The anxiety I felt during Mr. Boydston’s 7th grade health class description of the process is still vivid. “The male inserts the penis into the female vagina. He performs a rocking motion until ejaculation occurs.” Insert tab A into slot B? Rocking motion? My god! I’ve been doing it wrong! What if I can’t get it right when I have to do this for real with my wife? What if she laughs at me?
It wasn’t until I saw my first explicit sex film in 1970 that I realized that sex would be fun and easy. And wouldn’t it have saved us all a lot of angst and bother if Mr. Boydston could have just shown us a clip in the first place?
My first book on yoga was fascinating but had no illustrations. It emphasized breathing and meditation rather than asanas. When I chanced upon a magnificent book by B. K. S. Iyengar, richly illustrated with actual photos of the yogi himself, I finally had something tangible to imitate. The breathing and meditation would come later, but a picture of an asana is worth a thousand OMs.
In college – at a Catholic university no less – I took my first yoga class the same year I advanced from sexual observer to participant. The teacher wove breathing and meditation into the asanas and the parts became whole. The teacher explained that yoga should be done in a sacred, calm place (we met in the chapel). She recommended wearing comfortable, loose clothing but then said, “Of course, it is best to wear nothing at all.” To this day I regret withholding the obvious question: “Then why aren’t we wearing nothing at all?”
Indeed, why do we wear clothes? For protection and decoration, to be sure, but why modesty? Is the body evil? Is self-disgust virtuous? Why do we hide for shame and punish people for the heinous crime of being seen naked? Why is there even a word for naked as a special condition? Why should activities naturally done naked require a special moniker? There are “nudists” but no “clothists”. There is “skinny dipping” but no “swimsuit dipping.” Why do we say “naked yoga” but not “clothed yoga?” It should go without saying that yoga is done naked unless otherwise modified.
Naked yoga has helped me in some measure to repair the damage that society’s body shame inflicted. I now not only feel completely normal when naked, I feel that way in the company of others. I now regularly enjoy mixed nude recreation such as the sauna, hot tubbing, skinny dipping, clothing-optional beaches and nudist parks. When everybody has their clothes off, it’s like nobody does.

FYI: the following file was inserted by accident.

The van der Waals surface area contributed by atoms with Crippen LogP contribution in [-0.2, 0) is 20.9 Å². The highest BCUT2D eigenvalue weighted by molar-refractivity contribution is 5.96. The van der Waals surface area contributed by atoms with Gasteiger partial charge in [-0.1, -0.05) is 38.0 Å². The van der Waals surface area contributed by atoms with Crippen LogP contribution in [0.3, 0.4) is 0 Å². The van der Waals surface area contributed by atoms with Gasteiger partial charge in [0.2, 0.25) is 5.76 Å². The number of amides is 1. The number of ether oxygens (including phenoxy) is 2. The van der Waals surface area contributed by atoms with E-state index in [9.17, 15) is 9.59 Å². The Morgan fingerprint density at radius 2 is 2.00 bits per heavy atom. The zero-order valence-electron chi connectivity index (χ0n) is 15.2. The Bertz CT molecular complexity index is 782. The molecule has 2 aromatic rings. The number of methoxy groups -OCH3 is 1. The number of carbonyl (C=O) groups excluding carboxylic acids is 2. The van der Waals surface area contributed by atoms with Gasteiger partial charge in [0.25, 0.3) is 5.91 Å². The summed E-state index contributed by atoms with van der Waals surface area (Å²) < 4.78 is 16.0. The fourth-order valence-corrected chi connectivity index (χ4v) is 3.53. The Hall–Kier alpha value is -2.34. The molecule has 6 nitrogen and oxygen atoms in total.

But naked yoga offers more than mere recreation. The inward focus of yoga opens awareness. The constant chatter of the external world, mostly through the eye and ear gates, crowds out input from the nose, the tongue, the skin and the internal organs. That smothering of the senses is made worse when we truss our bodies up, preventing normal contact with air, sun and water. The wash of sensory feedback is necessary for our grounding, our orientation in the physical world. Indeed, a sense of self could not be possible apart from the framework of the environment, the non-self.
So naked yoga is the optimal way to enhance sensory feedback. It strengthens self-awareness and enriches the experience of social nude recreation. With the practice of naked yoga I’ve resolved over recent years to spend a little time out of doors naked every day. Others have joined me, one by one.
On an evening nude swim in a beautiful but public lake where nudity is technically unlawful, one of my fellow spirits noted that even if we told our colleagues what we do, they still wouldn’t believe it. We are exceptional – healthier, brighter, stronger, more beautiful – because we make decisions and act where others won’t. Courage defines us.
We are of the new old religion, the religion of Olympus. We are demigods, human children of divine origin. Not disembodied spirits; we are flesh, blood and bone that give rise to a brain that supports the soul, fanned by the spirit – the prana – of life-giving oxygen. Our cosmology is inverted, bottom upwards. The spirit arises from the soul, produced by the brain as an inseparable part of the body. Naked yoga links all three in perfect harmony. Naked yoga is the spade with which we dig ourselves free from the mud, wash ourselves, stretch our limbs and revel in our beauty.
But it takes courage. Just because you’re a god, doesn’t mean you don’t have to work at it.